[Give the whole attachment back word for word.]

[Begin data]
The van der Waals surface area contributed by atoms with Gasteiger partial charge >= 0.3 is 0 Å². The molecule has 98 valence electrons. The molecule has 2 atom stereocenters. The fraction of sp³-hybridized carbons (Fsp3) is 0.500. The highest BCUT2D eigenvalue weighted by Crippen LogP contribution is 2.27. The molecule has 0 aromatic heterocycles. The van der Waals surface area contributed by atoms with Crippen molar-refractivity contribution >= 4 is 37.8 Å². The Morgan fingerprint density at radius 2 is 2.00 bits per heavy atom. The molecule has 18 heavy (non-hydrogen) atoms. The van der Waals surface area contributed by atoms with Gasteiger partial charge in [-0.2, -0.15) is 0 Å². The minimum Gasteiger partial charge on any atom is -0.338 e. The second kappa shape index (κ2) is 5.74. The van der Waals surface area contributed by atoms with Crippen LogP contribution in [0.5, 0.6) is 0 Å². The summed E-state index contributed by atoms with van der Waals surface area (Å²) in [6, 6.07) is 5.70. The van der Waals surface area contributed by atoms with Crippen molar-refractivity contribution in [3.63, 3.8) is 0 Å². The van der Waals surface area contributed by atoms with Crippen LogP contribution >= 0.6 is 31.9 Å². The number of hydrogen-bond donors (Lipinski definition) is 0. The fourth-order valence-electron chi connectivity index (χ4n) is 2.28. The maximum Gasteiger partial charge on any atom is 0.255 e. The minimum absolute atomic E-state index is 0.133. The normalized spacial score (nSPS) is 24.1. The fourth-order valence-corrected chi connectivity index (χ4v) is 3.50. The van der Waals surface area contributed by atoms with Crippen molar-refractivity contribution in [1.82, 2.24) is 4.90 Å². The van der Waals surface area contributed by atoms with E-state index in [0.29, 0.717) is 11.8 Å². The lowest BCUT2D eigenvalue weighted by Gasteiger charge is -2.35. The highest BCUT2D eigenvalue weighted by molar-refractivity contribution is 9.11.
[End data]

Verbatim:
The van der Waals surface area contributed by atoms with Gasteiger partial charge >= 0.3 is 0 Å². The molecule has 98 valence electrons. The molecule has 2 atom stereocenters. The fraction of sp³-hybridized carbons (Fsp3) is 0.500. The highest BCUT2D eigenvalue weighted by Crippen LogP contribution is 2.27. The molecule has 0 aromatic heterocycles. The van der Waals surface area contributed by atoms with Crippen molar-refractivity contribution >= 4 is 37.8 Å². The Morgan fingerprint density at radius 2 is 2.00 bits per heavy atom. The molecule has 18 heavy (non-hydrogen) atoms. The van der Waals surface area contributed by atoms with Gasteiger partial charge in [-0.2, -0.15) is 0 Å². The minimum Gasteiger partial charge on any atom is -0.338 e. The second kappa shape index (κ2) is 5.74. The van der Waals surface area contributed by atoms with Crippen LogP contribution in [0.5, 0.6) is 0 Å². The summed E-state index contributed by atoms with van der Waals surface area (Å²) in [6, 6.07) is 5.70. The van der Waals surface area contributed by atoms with Crippen molar-refractivity contribution in [3.63, 3.8) is 0 Å². The van der Waals surface area contributed by atoms with Crippen LogP contribution >= 0.6 is 31.9 Å². The number of hydrogen-bond donors (Lipinski definition) is 0. The fourth-order valence-electron chi connectivity index (χ4n) is 2.28. The maximum Gasteiger partial charge on any atom is 0.255 e. The minimum absolute atomic E-state index is 0.133. The normalized spacial score (nSPS) is 24.1. The fourth-order valence-corrected chi connectivity index (χ4v) is 3.50. The van der Waals surface area contributed by atoms with Crippen molar-refractivity contribution in [1.82, 2.24) is 4.90 Å². The van der Waals surface area contributed by atoms with E-state index in [0.29, 0.717) is 11.8 Å². The lowest BCUT2D eigenvalue weighted by Gasteiger charge is -2.35. The highest BCUT2D eigenvalue weighted by molar-refractivity contribution is 9.11.